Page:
AstraZeneca unit loses patent rights

Top Quote An English judge has dealt a blow to AstraZeneca by overruling the patent rights of MedImmune, its subsidiary, to a screening technique used in drugs including Roche’s blockbuster eye treatment drug ranibizumab. End Quote
  • (1888PressRelease) July 07, 2011 - The High Court ruled that MedImmune’s two patents were invalid, clearing the way for Roche and Novartis, its European marketing partner, to produce the drug without paying royalties to their Anglo-Swedish rival.

    The intellectual property dispute between MedImmune and Novartis could have serious financial implications for AstraZeneca, which is fighting the same issue in other European courts.

    The dispute centred on a biotechnology screening method called “phage display” on which MedImmune and the UK Medical Research Council had claimed intellectual property rights.

    A judgment in MedImmune’s favour would have been a blow to the commercial prospects for ranibizumab, known by its brand Lucentis, which treats age-related macular degeneration (AMD), an eye condition.

    However, Mr Justice Arnold rejected the claim brought by MedImmune against Novartis on Lucentis, concluding in a 261-page judgment: “As MedImmune concedes, it follows that both patents are invalid.”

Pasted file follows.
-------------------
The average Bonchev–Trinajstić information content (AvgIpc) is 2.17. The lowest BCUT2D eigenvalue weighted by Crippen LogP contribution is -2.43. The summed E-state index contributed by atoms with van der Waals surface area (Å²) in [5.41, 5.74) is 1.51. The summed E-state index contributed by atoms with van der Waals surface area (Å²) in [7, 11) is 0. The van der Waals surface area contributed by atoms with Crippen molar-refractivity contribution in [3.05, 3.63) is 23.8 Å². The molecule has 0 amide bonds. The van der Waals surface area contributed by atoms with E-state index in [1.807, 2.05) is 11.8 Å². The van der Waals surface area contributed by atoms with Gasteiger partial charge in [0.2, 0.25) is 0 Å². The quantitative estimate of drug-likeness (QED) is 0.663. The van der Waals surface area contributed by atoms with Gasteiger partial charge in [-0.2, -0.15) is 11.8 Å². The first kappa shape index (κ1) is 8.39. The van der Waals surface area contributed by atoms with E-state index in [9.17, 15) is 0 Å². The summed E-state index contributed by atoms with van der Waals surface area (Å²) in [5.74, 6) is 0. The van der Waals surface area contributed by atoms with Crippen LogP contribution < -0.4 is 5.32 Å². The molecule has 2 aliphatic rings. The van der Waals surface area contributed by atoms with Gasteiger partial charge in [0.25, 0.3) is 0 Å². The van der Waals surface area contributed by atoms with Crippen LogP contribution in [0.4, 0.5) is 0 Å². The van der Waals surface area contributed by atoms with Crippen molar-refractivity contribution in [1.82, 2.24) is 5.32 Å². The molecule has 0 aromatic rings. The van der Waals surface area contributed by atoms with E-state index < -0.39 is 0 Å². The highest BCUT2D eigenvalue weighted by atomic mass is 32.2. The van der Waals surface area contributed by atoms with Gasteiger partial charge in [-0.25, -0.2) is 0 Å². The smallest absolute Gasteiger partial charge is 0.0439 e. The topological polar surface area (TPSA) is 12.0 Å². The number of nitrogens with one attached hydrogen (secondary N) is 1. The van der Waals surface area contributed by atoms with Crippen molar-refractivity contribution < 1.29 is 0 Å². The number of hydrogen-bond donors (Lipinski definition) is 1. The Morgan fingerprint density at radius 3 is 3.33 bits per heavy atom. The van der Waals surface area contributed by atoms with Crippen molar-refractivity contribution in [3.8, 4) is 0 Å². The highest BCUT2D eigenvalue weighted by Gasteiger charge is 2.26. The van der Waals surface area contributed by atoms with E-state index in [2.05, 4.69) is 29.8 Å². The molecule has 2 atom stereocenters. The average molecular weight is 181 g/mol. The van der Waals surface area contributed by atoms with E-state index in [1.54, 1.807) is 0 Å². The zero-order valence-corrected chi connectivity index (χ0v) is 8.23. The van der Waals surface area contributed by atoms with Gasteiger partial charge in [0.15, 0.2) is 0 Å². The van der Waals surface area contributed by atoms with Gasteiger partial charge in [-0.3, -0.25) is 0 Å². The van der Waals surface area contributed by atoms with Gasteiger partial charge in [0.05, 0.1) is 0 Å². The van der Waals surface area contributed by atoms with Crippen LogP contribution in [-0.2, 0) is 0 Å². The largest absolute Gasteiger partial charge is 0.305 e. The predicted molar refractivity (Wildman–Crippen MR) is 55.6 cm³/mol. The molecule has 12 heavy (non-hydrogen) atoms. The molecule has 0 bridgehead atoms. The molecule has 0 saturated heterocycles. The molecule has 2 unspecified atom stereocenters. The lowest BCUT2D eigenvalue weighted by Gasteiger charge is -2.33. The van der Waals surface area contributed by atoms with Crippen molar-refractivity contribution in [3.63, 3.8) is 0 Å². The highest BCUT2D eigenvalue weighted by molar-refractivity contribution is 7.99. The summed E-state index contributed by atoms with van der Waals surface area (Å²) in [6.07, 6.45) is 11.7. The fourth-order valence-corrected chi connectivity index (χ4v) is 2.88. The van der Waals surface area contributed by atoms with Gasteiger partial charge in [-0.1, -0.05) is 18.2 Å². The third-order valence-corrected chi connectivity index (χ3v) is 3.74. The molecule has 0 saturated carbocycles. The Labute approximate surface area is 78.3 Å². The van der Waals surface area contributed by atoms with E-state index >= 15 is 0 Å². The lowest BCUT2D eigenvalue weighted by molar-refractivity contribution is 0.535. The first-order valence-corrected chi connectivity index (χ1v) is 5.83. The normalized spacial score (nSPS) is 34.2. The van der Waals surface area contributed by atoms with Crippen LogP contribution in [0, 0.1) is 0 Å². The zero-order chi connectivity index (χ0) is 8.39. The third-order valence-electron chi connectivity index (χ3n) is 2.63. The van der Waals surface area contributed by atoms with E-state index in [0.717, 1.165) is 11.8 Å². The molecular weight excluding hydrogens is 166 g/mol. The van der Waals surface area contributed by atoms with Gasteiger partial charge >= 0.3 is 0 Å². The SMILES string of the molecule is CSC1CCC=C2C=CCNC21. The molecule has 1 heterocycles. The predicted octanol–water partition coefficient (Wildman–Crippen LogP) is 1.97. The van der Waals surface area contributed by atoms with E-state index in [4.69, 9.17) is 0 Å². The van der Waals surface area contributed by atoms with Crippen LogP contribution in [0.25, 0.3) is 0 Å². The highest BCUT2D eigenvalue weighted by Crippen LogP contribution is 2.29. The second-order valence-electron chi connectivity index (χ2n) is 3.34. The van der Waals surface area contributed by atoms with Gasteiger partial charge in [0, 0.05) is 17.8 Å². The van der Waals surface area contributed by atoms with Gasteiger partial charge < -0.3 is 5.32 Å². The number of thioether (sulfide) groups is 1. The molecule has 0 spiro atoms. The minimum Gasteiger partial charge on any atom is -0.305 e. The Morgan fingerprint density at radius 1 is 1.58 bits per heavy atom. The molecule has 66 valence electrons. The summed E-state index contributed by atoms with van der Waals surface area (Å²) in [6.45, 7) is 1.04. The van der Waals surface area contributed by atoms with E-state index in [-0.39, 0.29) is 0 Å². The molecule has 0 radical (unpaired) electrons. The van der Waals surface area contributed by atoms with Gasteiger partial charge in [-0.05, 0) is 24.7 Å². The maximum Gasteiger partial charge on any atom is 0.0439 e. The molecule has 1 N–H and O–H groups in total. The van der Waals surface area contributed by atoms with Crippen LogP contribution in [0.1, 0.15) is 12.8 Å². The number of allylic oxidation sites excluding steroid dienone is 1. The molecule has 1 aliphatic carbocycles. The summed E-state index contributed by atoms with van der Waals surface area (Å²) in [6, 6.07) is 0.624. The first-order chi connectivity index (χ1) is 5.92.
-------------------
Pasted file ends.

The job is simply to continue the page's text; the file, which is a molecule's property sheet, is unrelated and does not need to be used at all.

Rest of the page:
Lawyers said the case was important because the ruling had invalidated two patents for lack of inventive step and priority date. Pharmaceutical companies that may be paying to use the screening method will be watching this finding.

    The UK was the first jurisdiction to rule on the case, which is set to be appealed, but the two companies are also litigating over the patent rights in other countries including France, Germany, the Netherlands and Switzerland.

    AstraZeneca said: “We continue to believe that the patents are valid and infringed by Novartis’ activities in respect of Lucentis; accordingly, MedImmune will be seeking permission to appeal.” Novartis declined to comment.

    Genentech, now controlled by Roche, has been marketing Lucentis, while licensing the rights to the drug in Europe to Novartis. Its control over the AMD market has been weakened by a study funded by the US federal National Eye Institute, which argued that Avastin, a similar and cheaper drug, was just as effective.

    Analysts have also cautioned that Lucentis faces fresh competition from aflibercept, Regeneron and Bayer’s drug.

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